The newest version of Windows (Windows 8) will have enhanced layers of security throughout the Operating System.
First, Microsoft will include a hardened version of Windows Defender in its next OS. Windows Defender, meanwhile, is being reconfigured to use the full set of malware signatures from the Microsoft Malware Protection Center. Previous versions only included the signatures for spyware and adware.
This is clearly a move that third-party antivirus and malware protection providers aren’t going to be thrilled with. The security software industry is a $16.5 billion industry after all.
Microsoft is also boosting OS-level security as well as an enhanced set of what Microsoft calls “mitigations”–a set of features built to disrupt or disable malicious code.
Address Space Layout Randomization (ASLR) a new “mitigation”, shuffles the location of code and data on the user’s hard drive in order to frustrate hackers’ assumptions about where the information is located. Microsoft increased the level of randomization in Windows 8.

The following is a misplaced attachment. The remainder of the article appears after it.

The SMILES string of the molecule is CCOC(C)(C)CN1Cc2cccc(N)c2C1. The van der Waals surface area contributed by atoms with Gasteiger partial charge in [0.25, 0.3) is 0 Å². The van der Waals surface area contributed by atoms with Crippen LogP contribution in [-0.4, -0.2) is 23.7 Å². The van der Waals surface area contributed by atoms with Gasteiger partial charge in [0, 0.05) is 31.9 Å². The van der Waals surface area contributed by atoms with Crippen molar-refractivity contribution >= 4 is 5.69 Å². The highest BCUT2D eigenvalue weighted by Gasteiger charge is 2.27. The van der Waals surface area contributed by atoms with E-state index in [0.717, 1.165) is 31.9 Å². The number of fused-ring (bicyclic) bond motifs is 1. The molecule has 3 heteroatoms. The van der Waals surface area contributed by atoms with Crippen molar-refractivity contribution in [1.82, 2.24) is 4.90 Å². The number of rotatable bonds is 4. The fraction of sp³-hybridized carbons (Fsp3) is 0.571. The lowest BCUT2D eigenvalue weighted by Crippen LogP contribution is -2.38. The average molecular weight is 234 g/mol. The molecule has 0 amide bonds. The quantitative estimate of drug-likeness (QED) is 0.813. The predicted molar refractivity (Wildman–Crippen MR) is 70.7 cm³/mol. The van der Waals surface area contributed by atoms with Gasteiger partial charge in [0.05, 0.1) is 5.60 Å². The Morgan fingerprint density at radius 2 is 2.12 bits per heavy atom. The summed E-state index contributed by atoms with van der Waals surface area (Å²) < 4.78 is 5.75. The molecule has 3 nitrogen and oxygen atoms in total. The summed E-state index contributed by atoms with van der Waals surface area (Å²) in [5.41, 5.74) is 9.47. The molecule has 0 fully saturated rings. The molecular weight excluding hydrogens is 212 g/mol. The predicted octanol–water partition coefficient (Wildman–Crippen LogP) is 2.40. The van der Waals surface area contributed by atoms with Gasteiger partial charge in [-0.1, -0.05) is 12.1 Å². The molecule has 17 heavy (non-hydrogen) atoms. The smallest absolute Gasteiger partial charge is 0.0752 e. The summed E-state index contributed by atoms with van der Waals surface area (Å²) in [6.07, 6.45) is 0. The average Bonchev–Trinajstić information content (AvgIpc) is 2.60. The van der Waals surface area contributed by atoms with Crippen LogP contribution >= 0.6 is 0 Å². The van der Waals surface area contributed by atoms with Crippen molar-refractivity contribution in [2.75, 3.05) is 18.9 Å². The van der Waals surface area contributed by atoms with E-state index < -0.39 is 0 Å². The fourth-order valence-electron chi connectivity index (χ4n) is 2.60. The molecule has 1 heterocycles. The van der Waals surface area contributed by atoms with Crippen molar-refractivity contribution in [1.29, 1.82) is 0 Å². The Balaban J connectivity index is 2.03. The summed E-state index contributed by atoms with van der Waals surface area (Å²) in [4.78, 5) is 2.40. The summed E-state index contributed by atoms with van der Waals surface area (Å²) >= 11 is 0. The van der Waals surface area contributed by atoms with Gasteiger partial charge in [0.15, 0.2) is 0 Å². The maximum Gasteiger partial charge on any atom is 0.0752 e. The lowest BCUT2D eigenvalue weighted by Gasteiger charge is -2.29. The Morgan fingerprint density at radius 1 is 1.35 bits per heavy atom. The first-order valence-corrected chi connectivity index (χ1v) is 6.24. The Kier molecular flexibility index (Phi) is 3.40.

Similarly, continuous bits of memory (heaps) have also been randomized to defend against attacks. Guard pages have also been added to counter hacks that attempt to exploit heap overflows.
Also, user-mode processes have been tweaked so that the low 64K of process memory cannot be allocated, which helps protect against a number of kernel-mode vulnerabilities.
Microsoft has also hardened browser security. Explorer 10, which is designed to work with Windows 8, will also feature a number of new built-in countermeasures.
Guards have been implemented to defend against “use after free” memory vulnerabilities which, according to Microsoft, accounted for 75% of all Explorer vulnerabilities reported in the past two years.
All in all, Microsoft seem to be taking security extremely seriously in this Operating System.
That can only be a good thing…